System.out.println(str);

In the above example, the concat method is called on the string literal “First String ” and the parameter passed to it is also a string literal “Second String”. The concat method performs the concatenation of these two string literals, creates an underlying string object that contains the concatenation of string literals, and returns the object to String str. The String str printed on the console is “First String Second String”.

  • Concatenation via Addition operator “+”

Apart from using the concat method, an addition operator can also be used to perform concatenation between two or more String type objects. This concept is explained in the following example:

String str = “First String “;

String str2 = “Second String”;

String str3 = str + str2;

System.out.println(str3);

The above example is similar to one in which concatenation using the concat method was demonstrated. The only difference is that the str and str2 String objects are concatenated via addition “+” operator.

The “+” operator can be used to concatenate as many strings as desired in a single line of code. The following example demonstrates this concept:

String str = “First String “;

String str2 = “Second String”;

String str3 = str + str2 + ” Third String” + ” Fourth String”;

System.out.println(str3);

In the above code, apart from concatenating two string objects str and str2, two string literals “ Third String” and “ Fourth String” also been concatenated.  The str3 string would contain string “First String Second String Third String Fourth String”.

Another interesting thing about “+” operator is that it can also be used to concatenate String objects with other types of objects. This is explained in the following example:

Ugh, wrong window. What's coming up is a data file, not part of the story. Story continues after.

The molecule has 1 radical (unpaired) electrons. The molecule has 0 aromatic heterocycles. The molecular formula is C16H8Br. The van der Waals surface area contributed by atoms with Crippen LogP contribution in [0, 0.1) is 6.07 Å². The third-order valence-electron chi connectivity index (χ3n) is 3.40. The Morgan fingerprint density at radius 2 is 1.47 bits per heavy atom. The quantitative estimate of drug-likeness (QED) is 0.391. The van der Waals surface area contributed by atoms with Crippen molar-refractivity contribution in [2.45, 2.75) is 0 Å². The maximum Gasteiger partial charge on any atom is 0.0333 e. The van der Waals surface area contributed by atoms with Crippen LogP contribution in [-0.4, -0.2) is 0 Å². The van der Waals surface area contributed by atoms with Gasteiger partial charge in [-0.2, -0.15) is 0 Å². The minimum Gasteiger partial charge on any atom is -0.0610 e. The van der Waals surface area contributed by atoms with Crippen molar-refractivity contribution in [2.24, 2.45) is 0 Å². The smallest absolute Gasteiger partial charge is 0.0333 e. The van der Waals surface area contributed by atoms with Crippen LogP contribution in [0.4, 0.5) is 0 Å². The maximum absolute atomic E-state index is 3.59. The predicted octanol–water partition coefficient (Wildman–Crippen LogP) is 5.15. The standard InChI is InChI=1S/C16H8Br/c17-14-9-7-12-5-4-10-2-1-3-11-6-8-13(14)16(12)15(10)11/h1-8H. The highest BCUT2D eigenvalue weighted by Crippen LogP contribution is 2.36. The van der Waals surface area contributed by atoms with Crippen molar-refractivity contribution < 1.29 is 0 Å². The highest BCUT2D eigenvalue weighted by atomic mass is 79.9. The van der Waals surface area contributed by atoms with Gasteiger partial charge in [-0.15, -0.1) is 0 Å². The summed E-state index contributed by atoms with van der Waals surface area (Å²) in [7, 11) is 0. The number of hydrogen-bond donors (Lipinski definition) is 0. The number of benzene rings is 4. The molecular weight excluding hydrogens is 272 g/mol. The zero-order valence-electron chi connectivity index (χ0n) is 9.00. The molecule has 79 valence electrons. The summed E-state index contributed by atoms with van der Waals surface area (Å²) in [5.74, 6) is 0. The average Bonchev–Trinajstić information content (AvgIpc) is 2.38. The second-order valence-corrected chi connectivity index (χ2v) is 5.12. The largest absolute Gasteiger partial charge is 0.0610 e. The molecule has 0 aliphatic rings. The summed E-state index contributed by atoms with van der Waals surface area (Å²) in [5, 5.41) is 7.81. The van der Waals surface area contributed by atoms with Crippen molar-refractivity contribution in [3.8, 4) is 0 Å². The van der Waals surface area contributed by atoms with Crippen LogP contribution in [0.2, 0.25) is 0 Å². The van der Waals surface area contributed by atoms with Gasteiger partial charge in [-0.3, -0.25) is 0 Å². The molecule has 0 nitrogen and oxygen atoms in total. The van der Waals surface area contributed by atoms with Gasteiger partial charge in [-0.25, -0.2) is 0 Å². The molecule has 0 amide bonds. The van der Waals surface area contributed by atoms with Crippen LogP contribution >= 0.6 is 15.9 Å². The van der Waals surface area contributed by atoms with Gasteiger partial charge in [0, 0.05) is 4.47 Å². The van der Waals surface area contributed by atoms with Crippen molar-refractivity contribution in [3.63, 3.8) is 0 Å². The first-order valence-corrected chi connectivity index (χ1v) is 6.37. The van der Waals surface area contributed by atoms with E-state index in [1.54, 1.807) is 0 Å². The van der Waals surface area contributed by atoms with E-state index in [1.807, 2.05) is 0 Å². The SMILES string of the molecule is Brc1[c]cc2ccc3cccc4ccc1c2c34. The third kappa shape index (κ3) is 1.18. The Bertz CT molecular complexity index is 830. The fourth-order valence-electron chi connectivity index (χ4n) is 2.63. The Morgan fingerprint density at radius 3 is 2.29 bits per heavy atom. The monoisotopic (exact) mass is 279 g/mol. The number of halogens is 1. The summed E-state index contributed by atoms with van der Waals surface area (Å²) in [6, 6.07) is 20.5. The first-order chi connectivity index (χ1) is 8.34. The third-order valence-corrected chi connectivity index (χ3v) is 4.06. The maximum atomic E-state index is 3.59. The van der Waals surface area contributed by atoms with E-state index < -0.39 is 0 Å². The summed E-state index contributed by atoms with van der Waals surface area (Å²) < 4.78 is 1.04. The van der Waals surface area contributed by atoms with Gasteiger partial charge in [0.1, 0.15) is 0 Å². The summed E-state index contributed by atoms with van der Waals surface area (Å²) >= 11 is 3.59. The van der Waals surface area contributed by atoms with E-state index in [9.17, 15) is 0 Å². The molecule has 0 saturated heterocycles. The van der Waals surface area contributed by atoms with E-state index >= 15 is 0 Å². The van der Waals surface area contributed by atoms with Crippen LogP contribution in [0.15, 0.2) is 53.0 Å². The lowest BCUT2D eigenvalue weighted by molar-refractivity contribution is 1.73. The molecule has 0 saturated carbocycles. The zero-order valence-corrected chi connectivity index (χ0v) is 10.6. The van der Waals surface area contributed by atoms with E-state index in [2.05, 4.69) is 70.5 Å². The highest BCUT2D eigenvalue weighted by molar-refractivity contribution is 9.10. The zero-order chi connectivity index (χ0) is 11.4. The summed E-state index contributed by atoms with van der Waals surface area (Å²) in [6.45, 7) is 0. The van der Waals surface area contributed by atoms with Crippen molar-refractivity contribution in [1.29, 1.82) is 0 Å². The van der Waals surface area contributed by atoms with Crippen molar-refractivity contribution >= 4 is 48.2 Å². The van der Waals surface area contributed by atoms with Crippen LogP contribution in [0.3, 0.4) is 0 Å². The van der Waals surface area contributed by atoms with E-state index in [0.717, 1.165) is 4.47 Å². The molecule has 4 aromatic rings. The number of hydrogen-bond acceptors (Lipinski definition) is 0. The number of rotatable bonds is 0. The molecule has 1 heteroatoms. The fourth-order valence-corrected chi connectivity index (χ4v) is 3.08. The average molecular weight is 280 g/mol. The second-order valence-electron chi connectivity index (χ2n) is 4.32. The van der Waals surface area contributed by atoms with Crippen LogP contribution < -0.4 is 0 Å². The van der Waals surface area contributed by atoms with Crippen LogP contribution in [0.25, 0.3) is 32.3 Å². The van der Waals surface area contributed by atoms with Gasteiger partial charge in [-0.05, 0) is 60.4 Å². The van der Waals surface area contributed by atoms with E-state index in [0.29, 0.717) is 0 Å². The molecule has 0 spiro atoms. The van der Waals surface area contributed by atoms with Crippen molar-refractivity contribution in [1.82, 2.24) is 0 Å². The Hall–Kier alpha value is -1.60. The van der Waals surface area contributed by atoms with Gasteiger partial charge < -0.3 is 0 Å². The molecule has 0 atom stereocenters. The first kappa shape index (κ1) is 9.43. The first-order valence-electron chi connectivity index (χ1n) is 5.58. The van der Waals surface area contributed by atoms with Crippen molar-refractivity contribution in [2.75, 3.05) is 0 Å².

String str = “First String “;

int num =5;

String str2 = str + num;

System.out.println(str2);

When the types other than String are concatenated with String type objects as in the above case, there toString() method is called to covert the object into string type.

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Difference between Concat Method and “+” Operator

Though both, the concat method and addition operator look same in their functionality; both perform concatenation on strings. However, there are some differences between the two which are as follows:

  • If concat method is called on a String type object having a null reference, the concat method throws NullPointerException. However, this is not the case with addition operator “+” which deals with a null reference as “null” string and concat “null” string to other strings without throwing any exception.
  • The concat method can take only one String type argument and can concatenate only two strings at a time while the addition operator can be used to concatenate as many strings as required as explained in the last example.
  • The concat method can only concat String type objects as it can only be called on String object and can only take a String object parameter. On the other hand, the addition”+” operator can concatenate objects of all types.